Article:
Hitter xwOBA Underperformers — May 3, 2021, A Review

Today, I continue my in-season metric lists with a review of the xwOBA underperformers through May 1. We know that xwOBA isn’t a perfect metric of what a hitter “deserved”, nor is it meant to be predictive. However, it’s certainly better to use it than wOBA itself when trying to forecast rest of season performance. This is especially true when only a small sample of games are in the books, so expected metrics play a more valuable role. So let’s find out how this group of hitters performed over the rest of the season.

xwOBA Underperformers
Name ISO – Through May 1 BABIP – Through May 1 wOBA – Through May 1 xwOBA – Through May 1 wOBA – RoS wOBA Diff
Dominic Smith 0.111 0.275 0.248 0.385 0.296 0.048
Kyle Tucker 0.184 0.158 0.253 0.367 0.415 0.162
Cesar Hernandez 0.066 0.211 0.248 0.352 0.313 0.065
Albert Pujols 0.200 0.164 0.278 0.379 0.313 0.035
Avisail Garcia 0.128 0.263 0.284 0.374 0.361 0.077
Bryce Harper 0.295 0.358 0.448 0.535 0.428 -0.020
Jorge Polanco 0.077 0.237 0.248 0.334 0.368 0.120
Rafael Devers 0.292 0.318 0.403 0.487 0.368 -0.035
Willy Adames 0.128 0.236 0.225 0.304 0.374 0.149
Freddie Freeman 0.245 0.200 0.353 0.431 0.385 0.032
Francisco Lindor 0.052 0.197 0.247 0.325 0.333 0.086

Out of the 11 hitters on this list, nine of them improved their wOBA marks over the rest of the season. The two that failed to do so were already sitting pretty with wOBA marks above .400, so expecting them to enjoy even better results over the rest of the season, regardless of their xwOBA, would have been unrealistic. Four hitters actually posted a rest of season wOBA mark above their early season xwOBA marks. All the wOBA improvements were driven by a combination of both increased ISO and BABIP marks.

After his 2019 and 2020 performances, albeit over small samples, Dominic Smith looked like an obvious buy low candidate through the first month of the season. Unfortunately, if you bought low, you still ended up with a poor performer, though less poor than he had been that first month. Through May 1, Smith mostly suffered through a power outage, but his ISO barely increased over the rest of the season. His ISO finished at an embarrassingly low .119, driven by a sub-10% HR/FB rate, both of which were career worsts and well below even the most pessimistic of projections. The Mets recent spending spree guarantees he’s out of a job, and only the adoption of the DH will give him a potential chance at significant playing time.

Kyle Tucker was one of the few who went bonkers after the first month, even outperforming his impressive wOBA over the rest of the season. He was a very clear buy low candidate, or at least attempt at a discounted purchase given his absurdly low BABIP. Over the rest of the season, both his ISO and BABIP surged and he finished right where his owners hoped he would when they drafted him. The improved strikeout rate is exciting, so we’ll have to see if that sticks.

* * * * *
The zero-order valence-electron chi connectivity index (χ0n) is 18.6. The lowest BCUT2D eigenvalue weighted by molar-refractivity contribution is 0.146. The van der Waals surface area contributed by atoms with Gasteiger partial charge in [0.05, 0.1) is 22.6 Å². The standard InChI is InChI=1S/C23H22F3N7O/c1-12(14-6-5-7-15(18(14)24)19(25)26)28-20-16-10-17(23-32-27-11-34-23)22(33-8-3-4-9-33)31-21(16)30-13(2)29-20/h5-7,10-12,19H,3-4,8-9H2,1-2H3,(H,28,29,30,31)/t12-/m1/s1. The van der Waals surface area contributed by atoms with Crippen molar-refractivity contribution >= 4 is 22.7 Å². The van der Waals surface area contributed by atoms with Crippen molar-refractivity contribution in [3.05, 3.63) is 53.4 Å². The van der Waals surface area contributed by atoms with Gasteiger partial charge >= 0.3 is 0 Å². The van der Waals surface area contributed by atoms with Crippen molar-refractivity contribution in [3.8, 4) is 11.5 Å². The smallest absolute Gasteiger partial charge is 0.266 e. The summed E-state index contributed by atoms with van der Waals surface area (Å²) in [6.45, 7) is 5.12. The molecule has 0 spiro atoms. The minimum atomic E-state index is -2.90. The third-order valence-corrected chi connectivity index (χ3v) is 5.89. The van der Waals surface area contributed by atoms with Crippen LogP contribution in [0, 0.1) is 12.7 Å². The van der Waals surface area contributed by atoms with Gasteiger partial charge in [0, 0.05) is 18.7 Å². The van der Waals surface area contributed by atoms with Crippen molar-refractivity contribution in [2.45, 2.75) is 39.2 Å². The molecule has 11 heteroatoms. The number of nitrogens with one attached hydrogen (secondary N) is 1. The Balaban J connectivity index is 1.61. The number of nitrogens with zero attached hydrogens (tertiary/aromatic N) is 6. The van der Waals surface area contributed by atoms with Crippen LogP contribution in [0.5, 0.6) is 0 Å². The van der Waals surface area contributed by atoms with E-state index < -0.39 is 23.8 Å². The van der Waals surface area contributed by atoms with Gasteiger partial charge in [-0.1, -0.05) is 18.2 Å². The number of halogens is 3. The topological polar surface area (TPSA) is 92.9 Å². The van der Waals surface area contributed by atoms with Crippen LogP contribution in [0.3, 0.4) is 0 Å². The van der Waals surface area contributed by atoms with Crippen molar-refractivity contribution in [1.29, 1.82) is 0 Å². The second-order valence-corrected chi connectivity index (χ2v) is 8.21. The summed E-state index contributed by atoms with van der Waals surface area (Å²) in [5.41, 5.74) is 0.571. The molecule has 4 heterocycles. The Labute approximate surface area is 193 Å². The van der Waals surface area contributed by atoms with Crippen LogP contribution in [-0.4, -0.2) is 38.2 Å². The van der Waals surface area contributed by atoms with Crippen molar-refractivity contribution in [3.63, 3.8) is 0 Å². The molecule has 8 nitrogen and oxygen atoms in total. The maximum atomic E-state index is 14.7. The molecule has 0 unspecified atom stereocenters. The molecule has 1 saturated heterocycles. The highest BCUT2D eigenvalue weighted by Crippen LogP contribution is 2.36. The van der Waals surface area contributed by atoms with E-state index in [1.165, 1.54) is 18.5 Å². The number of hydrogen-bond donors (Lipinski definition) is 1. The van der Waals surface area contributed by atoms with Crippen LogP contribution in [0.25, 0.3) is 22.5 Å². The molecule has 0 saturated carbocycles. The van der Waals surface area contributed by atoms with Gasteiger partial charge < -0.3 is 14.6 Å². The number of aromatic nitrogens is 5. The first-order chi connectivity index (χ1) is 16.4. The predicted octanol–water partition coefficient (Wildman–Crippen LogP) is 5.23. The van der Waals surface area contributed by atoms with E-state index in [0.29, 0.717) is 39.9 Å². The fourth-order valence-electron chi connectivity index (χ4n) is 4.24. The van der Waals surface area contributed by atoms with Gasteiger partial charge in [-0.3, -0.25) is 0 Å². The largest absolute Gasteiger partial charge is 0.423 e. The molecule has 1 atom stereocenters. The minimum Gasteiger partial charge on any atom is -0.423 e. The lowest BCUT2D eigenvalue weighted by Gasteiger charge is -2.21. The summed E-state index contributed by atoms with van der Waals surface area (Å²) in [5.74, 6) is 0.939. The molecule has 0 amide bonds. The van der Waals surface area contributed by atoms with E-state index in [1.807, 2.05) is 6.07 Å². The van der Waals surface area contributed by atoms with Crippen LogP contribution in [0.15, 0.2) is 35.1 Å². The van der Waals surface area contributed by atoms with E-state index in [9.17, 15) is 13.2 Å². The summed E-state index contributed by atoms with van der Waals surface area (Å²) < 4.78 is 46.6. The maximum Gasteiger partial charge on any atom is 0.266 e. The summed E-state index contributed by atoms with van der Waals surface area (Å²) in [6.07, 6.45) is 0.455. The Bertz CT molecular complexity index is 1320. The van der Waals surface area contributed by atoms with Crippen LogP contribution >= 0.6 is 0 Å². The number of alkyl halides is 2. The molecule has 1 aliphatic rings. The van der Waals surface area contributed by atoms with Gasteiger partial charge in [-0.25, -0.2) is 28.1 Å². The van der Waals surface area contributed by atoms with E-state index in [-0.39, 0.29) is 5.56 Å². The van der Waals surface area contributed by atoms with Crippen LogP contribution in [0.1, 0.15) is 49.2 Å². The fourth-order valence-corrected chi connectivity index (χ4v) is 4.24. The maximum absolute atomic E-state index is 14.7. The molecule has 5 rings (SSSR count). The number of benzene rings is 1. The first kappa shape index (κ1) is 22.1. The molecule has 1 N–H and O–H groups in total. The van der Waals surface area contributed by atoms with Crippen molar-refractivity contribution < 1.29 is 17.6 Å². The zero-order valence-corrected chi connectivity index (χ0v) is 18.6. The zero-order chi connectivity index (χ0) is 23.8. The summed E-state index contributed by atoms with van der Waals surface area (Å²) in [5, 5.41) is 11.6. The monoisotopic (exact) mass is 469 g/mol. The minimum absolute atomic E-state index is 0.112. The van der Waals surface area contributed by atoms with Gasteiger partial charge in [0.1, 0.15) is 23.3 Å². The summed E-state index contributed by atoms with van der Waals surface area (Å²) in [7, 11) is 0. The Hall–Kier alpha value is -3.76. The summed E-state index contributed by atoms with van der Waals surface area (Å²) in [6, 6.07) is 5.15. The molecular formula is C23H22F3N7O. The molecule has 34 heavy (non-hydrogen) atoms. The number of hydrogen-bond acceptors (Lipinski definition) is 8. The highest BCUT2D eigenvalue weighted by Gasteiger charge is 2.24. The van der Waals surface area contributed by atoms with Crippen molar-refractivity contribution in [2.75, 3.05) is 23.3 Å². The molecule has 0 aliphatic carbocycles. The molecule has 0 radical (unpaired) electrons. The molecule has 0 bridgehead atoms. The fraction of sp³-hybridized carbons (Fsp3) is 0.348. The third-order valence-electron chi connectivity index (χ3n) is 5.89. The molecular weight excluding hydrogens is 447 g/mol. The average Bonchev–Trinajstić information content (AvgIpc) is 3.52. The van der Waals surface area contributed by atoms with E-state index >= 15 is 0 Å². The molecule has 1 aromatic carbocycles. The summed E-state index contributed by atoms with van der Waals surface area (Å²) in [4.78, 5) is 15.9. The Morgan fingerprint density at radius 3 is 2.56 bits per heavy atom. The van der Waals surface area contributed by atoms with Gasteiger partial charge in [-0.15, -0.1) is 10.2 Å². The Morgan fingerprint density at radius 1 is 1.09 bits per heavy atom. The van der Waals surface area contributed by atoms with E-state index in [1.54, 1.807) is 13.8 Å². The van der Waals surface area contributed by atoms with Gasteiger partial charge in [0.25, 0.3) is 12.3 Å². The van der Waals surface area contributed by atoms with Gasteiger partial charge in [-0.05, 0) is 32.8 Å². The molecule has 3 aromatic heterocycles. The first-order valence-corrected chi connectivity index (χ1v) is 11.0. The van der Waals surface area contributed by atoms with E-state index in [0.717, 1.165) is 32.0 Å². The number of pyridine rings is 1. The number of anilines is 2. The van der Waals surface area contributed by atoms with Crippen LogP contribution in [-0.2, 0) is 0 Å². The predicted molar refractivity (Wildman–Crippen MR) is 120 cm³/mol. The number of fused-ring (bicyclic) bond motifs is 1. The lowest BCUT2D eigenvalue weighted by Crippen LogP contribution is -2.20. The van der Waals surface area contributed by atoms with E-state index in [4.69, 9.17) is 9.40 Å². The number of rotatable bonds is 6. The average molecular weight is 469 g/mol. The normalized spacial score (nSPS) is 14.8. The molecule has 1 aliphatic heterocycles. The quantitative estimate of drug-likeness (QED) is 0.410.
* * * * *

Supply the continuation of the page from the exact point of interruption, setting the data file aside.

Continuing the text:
After a poor first month Cesar Hernandez transformed himself into a complete different hitter. Suddenly, he was a power hitter with a below average BABIP, as he set career bests in both ISO and HR/FB rate, while posting a BABIP below .313 for the first time, as that mark slid all the way down to just .266. The steals are gone, so he’ll need to keep hitting for power to deliver any fantasy value as he joins his new team.

Albert Pujols has underperformed his xwOBA every season of the Statcast era, and he highlights one of the missing ingredients of the metric. He pulls grounders into the shift at a significantly higher rate than the average right-hander, which kills his BABIP, but isn’t accounted for in the xwOBA equation. Still, he did improve over the rest of the season, thanks to a BABIP rebound from well below .200, but still fell short of his full season xwOBA.

Just once in seven seasons of the Statcast era has Avisail Garcia met or exceeded his xwOBA, though I’d have to dive into some deeper metrics to try to explain why. Still, he came pretty close to matching his first month xwOBA over the rest of the season, as his ISO nearly doubled, and his BABIP increased. Given the difference in home park, I’m not particularly enthused about him as a member of the Marlins.

LOL at Bryce Harper’s .535 xwOBA through May 1! He still managed to post an elite .448 wOBA over that first month, so no one in their right mind would expect better over the rest of the season. It’s a testament to his year that he didn’t regress all that much, posting a still-elite .428 wOBA the rest of the way. What’s amazing is that his ISO increased and BABIP remained stable, so I am guessing some combination of a slightly lower walk rate and higher strikeout rate is what caused his actual wOBA to decline.

Jorge Polanco made for one of the best buy lows on the list as one of just three who increased their wOBA marks by over .100 points over the rest of the season. He more than tripled his first month ISO over the rest of the season as his HR/FB rate jumped into double digits for the first time and he knocked a career high 33 homers. He’s just 28, so we can’t automatically call this a fluke.

Like Harper, Rafael Devers was already enjoying a fantastic season, so you couldn’t expect him to be even better the rest of the way. Most of his wOBA slide was driven by a drop in ISO, but he still managed a career best mark for the season and posted his first HR/FB rate above 20%.

Willy Adames was likely dropped in many leagues after his weak first month, but he nearly doubled his ISO over the rest of the season and his BABIP went through the roof. He ended up finishing with an ISO barely below his career best last year, while his BABIP ended up in a normal range. The good news is his 2020 short season strikeout rate spike proved to be a small sample fluke. A full season in a much more hitter friendly park in Milwaukee should help him maintain this level of performance, but his power will be dependent on where his FB% goes, as that spiked to just over 40% after being stable around 31% in his first three seasons.